After the success of the first Tri the Heights youth triathlon last September, the Grandview Heights Parks and Recreation Department is planning a series of clinics leading up to this year's event to help give even more people the confidence to try the event.

More than 250 youngsters competed last year, and there is a sense of accomplishment youngsters have when they finish, said Steve McIntosh, one of the residents working with parks and recreation staff on the event's organizing committee.

The triathlon includes swimming, biking and running.

"There were a lot of kids who weren't sure they were going to be able to do it," he said. "But I think every one of the participants completed the event last year."

"You see such happiness on their faces," committee member Jack McNamara said. "There were a lot of high fives and great big smiles."

One of the goals of Tri the Heights is to build self-confidence and encourage participants to try different sports and recreational activities, said Mike Patterson, parks and recreation director.

"It's an event to promote health, wellness, fitness and celebrate the community," he said.

This year's Tri the Heights event will be 8 a.m. to noon Aug. 31.

Registration is open at tinyurl.com/tri-info and 130 people had signed up as of May 2, McIntosh said.

"Last year we were hoping to get 100 kids to sign up, and we ended up with 257," he said. "We were blown away by the response."

People already have begun talking about the event, and "we're expecting even more will participate," recreation supervisor Taylor Lindsey said. "We want to encourage as many people as possible to sign up."

The triathlon will begin with swimming at the Grandview municipal pool. Participants will then transition into a bike race and finish by completing a running course.

The competition is divided into five age groups with various distances.

The swimming distance ranges from a splash dash for children age 6 and younger to 200 yards for youngsters in the age 11-12 and 13-14 divisions. The other age divisions are 7-8 and 9-10.

The bike race will run from a quarter mile for ages 6 and younger to 3.8 miles for the two oldest groups.

The running distance ranges from a quarter mile for the youngest division to 1 mile for ages 11 to 14.

The free clinics begin with an introductory session 6 to 8 p.m. Tuesday, May 14, in the Grandview Heights Public Library, 1685 W. First Ave.

"The first clinic is for both parents and kids who are curious about the event and haven't done it before," McIntosh said. "We'll be giving them the rundown on how the triathlon works, how to sign up and basics about how to prepare for it."

Anyone Can: A Hands-on/How-to Clinic will be 10:30 to 11:30 a.m. June 1 at the pool, 1350 Goodale Blvd.

The other clinics will focus on specific components. A swimming clinic is 10:30 to 11:30 a.m. July 13 at the pool. A bike skills clinic is 8:30 to 9:30 a.m. Aug. 3 and a running clinic will be 8:30 to 9:30 a.m. Aug. 24. Both the bike and running clinics will be held at Wyman Woods, 1520 Goodale Blvd.

All clinics are free and open to all, regardless of participation in the triathlon, McNamara said.

While no specific limits have been set for the number of youngsters who can participate in the triathlon, "it isn't an infinite number," he said.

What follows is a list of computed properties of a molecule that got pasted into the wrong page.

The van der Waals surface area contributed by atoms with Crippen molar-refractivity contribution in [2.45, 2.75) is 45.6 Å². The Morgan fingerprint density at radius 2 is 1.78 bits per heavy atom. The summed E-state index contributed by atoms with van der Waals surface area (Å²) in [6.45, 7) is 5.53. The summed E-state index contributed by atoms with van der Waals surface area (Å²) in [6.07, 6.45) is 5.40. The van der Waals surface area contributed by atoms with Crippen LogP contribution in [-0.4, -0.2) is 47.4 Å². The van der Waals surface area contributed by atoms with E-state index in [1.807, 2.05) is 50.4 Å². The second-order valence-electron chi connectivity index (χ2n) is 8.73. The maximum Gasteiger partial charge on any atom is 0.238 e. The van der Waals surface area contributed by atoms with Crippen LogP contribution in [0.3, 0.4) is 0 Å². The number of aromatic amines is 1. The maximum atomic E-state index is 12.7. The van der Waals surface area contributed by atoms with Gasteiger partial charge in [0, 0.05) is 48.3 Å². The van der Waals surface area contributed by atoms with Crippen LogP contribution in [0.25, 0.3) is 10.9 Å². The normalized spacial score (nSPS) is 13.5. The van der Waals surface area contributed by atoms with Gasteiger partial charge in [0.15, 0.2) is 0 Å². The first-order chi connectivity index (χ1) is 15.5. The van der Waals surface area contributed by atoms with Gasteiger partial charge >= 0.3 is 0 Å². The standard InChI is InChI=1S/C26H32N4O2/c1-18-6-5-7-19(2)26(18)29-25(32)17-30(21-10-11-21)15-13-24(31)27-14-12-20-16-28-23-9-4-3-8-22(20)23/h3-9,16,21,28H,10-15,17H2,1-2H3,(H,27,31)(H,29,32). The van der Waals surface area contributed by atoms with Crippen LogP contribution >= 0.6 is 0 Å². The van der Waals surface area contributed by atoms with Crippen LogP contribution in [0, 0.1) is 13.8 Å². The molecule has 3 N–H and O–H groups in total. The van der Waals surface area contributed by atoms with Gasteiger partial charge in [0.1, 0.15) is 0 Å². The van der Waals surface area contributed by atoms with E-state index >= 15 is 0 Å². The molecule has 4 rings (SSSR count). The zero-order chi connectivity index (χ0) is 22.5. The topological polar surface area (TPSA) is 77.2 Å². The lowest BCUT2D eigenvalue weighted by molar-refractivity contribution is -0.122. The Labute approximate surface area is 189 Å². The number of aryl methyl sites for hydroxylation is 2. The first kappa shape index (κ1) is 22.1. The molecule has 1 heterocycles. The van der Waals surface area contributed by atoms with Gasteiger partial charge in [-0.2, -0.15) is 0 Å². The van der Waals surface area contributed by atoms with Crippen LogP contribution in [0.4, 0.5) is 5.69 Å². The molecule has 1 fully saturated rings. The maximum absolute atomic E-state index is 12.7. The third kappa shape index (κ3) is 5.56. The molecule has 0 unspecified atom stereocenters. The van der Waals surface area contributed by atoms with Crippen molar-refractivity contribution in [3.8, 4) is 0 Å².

"Maintaining the safety of everyone is the main priority, so we may get up to a number where we'll have to start turning down people," committee member Megan Hatta said. "So the earlier you register, the better."

The early bird entry fee through July 15 is $25 for Grandview and Marble Cliff residents and $30 for nonresidents. The fees are $40 and $45 from July 16 through Aug. 30.

More information about the event and a link to registration is available at the event website.

A discount code box on the checkout page of online registration will allow families who are experiencing financial hardship to opt out of the registration fees, Patterson said.

"We don't want anyone to be left out just because they are going through some tough financial times," he said.

A full slate of parks and recreation programs is on tap for the summer and registration for residents opened May 7, recreation supervisor Marta Durban said.

Others may begin registering Tuesday, May 14.

Along with such traditional events as the Memorial Day service and parade, Tour de Grandview Bike Race and Mayor's Picnic, a new event -- the First Avenue Fall Fest -- is scheduled 5:30 to 7:30 p.m. Sept. 26 at First Avenue Park, 850 First Ave.

"We'll have music, food trucks, inflatables and other family-friendly activities," Durban said. "The First Avenue Park (located at Grandview Yard) is a perfect location for these type of community events."

The Fall Fest is designed to help bring people who live and work at the Yard together with residents from the rest of the community, she said.

The Grandview Carriage Place Community Theater group will present "Slipper and the Rose," as its summer production at 7 p.m. July 11-13 and 2 p.m. July 14 at the Grandview Heights High School auditorium, 1587 W. First Ave.

"It's a musical version of the 'Cinderella' story told in a different way," Durban said. "We're going to be the first time this show's been presented in central Ohio."

Auditions are set for 6 p.m. May 21 at the Grandview Center, 1515 Goodale, and at 6 p.m May 22 at Carriage Place Recreation, 4900 Sawmill Road.

More information about the summer parks and recreation programs, including a link to the community guide, is available at grandviewheights.org.

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